How to improve your pricing strategy and avoid bad debt (1/2)
In business, pricing can be a delicate matter. Of course it can dramatically affect your sales and profits, but pricing will also fundamentally determine how people view your company. In a new two-part blog series we will highlight the leading approaches championed by two of the world’s most successful companies.
Of primary importance is a comprehensive awareness of your market. This may sound rudimentary, but it is crucial to conduct market research to get a head-start. Simple pointers set you in the right direction:
- How much is your competition charging?
- What makes your products or services different?
- How much does the customer expect to pay?
These basic questions are imperative forerunners for implementing any pricing strategy. In the words of David Ogilvy, advertising pioneer and founder of Ogilvy Group:
‘People who ignore research are as dangerous as generals who ignore decodes of enemy signals’.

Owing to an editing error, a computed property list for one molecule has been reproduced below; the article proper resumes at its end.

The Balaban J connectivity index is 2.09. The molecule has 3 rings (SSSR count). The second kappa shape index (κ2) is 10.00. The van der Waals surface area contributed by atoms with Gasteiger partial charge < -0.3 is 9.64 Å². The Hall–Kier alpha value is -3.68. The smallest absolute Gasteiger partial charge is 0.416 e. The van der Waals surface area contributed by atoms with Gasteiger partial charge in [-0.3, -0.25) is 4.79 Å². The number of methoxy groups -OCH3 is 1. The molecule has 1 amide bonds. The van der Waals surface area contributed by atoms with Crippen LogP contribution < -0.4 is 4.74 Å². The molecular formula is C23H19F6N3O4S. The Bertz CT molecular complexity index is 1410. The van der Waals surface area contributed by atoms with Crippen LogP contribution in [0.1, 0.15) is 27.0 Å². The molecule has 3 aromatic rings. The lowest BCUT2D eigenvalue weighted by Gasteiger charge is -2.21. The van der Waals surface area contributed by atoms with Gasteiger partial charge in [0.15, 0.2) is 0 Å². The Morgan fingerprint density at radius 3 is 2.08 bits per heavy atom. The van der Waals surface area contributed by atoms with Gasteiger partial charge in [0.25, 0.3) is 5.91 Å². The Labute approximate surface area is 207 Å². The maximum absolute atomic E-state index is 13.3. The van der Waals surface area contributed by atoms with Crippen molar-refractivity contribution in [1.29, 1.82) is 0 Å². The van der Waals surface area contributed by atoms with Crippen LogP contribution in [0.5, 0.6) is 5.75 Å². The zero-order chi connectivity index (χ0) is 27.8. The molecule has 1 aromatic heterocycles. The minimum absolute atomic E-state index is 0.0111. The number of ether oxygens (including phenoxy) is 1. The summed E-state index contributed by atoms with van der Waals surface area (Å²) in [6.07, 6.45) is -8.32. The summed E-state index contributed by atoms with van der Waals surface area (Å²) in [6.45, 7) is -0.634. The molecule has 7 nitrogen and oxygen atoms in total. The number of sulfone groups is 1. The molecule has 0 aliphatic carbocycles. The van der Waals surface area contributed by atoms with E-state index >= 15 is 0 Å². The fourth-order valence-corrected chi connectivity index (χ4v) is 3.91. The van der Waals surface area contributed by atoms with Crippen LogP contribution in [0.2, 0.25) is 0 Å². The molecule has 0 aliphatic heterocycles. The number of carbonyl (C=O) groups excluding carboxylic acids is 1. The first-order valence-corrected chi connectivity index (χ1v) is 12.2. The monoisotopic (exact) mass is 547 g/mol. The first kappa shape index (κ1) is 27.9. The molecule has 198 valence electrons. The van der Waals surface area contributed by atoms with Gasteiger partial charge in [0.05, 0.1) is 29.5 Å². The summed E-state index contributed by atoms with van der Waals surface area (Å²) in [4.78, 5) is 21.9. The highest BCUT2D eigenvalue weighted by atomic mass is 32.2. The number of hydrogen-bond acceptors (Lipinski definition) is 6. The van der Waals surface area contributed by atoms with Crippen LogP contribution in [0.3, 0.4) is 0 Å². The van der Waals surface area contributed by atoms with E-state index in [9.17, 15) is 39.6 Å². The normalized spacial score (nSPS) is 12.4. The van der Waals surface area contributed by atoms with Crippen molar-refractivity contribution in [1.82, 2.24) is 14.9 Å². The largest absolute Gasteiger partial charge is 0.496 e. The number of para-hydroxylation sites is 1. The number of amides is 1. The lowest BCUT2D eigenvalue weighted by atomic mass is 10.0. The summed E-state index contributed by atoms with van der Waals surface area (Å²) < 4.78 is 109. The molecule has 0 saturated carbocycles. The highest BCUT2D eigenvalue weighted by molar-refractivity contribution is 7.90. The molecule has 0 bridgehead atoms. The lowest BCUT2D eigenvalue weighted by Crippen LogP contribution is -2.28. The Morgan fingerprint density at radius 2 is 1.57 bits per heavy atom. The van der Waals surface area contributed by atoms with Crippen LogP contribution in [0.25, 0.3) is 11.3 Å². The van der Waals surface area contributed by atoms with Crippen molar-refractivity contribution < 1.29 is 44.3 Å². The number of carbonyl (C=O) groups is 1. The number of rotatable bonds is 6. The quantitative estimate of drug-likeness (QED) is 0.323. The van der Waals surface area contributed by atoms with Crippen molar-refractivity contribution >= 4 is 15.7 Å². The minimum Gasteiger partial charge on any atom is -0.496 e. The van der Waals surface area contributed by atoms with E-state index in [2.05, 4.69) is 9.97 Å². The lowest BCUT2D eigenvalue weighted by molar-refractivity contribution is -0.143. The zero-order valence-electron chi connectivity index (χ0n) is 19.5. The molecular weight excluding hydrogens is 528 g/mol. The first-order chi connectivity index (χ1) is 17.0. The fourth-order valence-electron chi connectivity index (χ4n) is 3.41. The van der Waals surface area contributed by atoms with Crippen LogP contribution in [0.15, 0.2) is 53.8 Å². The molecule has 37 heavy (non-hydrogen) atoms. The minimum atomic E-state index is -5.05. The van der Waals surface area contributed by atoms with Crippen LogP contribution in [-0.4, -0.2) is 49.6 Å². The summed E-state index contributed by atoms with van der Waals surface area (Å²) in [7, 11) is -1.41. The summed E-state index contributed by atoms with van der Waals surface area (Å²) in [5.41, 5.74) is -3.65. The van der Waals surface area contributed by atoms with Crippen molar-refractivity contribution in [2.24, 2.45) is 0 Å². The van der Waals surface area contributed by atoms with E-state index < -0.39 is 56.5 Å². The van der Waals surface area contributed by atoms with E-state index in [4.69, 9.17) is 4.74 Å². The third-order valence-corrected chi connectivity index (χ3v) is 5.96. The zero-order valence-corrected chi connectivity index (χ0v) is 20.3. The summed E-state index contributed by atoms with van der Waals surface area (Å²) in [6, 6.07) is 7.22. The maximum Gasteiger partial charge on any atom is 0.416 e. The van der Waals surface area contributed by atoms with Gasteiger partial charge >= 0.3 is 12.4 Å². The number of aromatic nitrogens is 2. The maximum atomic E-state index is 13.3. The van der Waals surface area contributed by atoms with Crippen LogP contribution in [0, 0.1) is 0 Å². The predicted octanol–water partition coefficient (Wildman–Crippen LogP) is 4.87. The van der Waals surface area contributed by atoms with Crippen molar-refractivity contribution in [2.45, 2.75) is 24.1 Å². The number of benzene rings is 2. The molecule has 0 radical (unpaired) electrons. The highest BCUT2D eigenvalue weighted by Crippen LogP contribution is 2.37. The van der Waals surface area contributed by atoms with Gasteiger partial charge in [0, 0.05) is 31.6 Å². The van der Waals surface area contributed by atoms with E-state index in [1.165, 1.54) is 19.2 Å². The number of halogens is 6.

The appropriate pricing strategy is deduced by gauging how you want to position your product or service. A simple cost-plus approach of production cost and profit can fail because it doesn’t take into account the level of demand or market expectations. Constantly reviewing prices is good practice to ensure your product or service is positioned where you want it.
Apple’s premium pricing strategy has seen them achieve phenomenal global success. In interview last year Apple CEO Tim Cook told Bloomberg’s Businessweek:
“We never had an objective to sell a low-cost phone. Our primary objective is to sell a great phone and provide a great experience, and we figured out a way to do it at a lower cost.”
Cook’s words iterate Apple’s marketing philosophy, which can be broken down into four simple laws:
- Offer a small number of products.
- Focus on the high end.
- Give priority to profits over market share.
- Create a halo effect that makes people starve for new products.
Apple succeeds in implementing its premium pricing strategy through differentiation. This involves exporting a product that is unique and attractive, and Apple goods have always been ahead of the crowd. By generating demand, Apple is able to dictate its prices and offer a product that stands for exclusive luxury.
Stop by next week to learn about easyJet’s pricing strategy. Right here on Wednesday 16 July, you’ll find everything you need to know about positioning yourself as a budget brand while avoiding bad debt.
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